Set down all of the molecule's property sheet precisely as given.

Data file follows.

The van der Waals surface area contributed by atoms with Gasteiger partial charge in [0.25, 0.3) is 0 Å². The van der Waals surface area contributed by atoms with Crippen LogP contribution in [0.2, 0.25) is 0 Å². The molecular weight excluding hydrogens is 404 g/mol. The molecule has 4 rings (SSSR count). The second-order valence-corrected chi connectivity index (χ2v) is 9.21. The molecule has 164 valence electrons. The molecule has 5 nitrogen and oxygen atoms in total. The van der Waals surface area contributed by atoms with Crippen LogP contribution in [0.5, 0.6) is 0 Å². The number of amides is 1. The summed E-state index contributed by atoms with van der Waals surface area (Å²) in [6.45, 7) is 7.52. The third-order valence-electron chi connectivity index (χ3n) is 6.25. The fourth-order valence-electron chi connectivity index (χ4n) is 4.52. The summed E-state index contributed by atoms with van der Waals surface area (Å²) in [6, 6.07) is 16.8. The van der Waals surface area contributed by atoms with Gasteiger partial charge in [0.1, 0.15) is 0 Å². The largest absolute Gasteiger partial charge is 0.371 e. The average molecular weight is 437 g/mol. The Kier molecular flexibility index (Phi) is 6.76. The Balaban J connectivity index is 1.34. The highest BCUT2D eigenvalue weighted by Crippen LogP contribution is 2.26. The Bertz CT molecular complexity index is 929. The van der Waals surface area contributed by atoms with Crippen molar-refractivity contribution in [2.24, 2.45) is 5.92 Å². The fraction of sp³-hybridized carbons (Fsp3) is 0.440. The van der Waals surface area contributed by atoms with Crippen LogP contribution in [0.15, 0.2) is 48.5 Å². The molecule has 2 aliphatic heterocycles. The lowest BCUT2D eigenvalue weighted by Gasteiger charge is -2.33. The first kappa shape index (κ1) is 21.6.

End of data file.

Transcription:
The van der Waals surface area contributed by atoms with Gasteiger partial charge in [0.25, 0.3) is 0 Å². The van der Waals surface area contributed by atoms with Crippen LogP contribution in [0.2, 0.25) is 0 Å². The molecular weight excluding hydrogens is 404 g/mol. The molecule has 4 rings (SSSR count). The second-order valence-corrected chi connectivity index (χ2v) is 9.21. The molecule has 164 valence electrons. The molecule has 5 nitrogen and oxygen atoms in total. The van der Waals surface area contributed by atoms with Crippen LogP contribution in [0.5, 0.6) is 0 Å². The number of amides is 1. The summed E-state index contributed by atoms with van der Waals surface area (Å²) in [6.45, 7) is 7.52. The third-order valence-electron chi connectivity index (χ3n) is 6.25. The fourth-order valence-electron chi connectivity index (χ4n) is 4.52. The summed E-state index contributed by atoms with van der Waals surface area (Å²) in [6, 6.07) is 16.8. The van der Waals surface area contributed by atoms with Gasteiger partial charge in [0.1, 0.15) is 0 Å². The largest absolute Gasteiger partial charge is 0.371 e. The average molecular weight is 437 g/mol. The Kier molecular flexibility index (Phi) is 6.76. The Balaban J connectivity index is 1.34. The highest BCUT2D eigenvalue weighted by Crippen LogP contribution is 2.26. The Bertz CT molecular complexity index is 929. The van der Waals surface area contributed by atoms with Crippen molar-refractivity contribution in [2.24, 2.45) is 5.92 Å². The fraction of sp³-hybridized carbons (Fsp3) is 0.440. The van der Waals surface area contributed by atoms with Crippen LogP contribution in [0.15, 0.2) is 48.5 Å². The molecule has 2 aliphatic heterocycles. The lowest BCUT2D eigenvalue weighted by Gasteiger charge is -2.33. The first kappa shape index (κ1) is 21.6.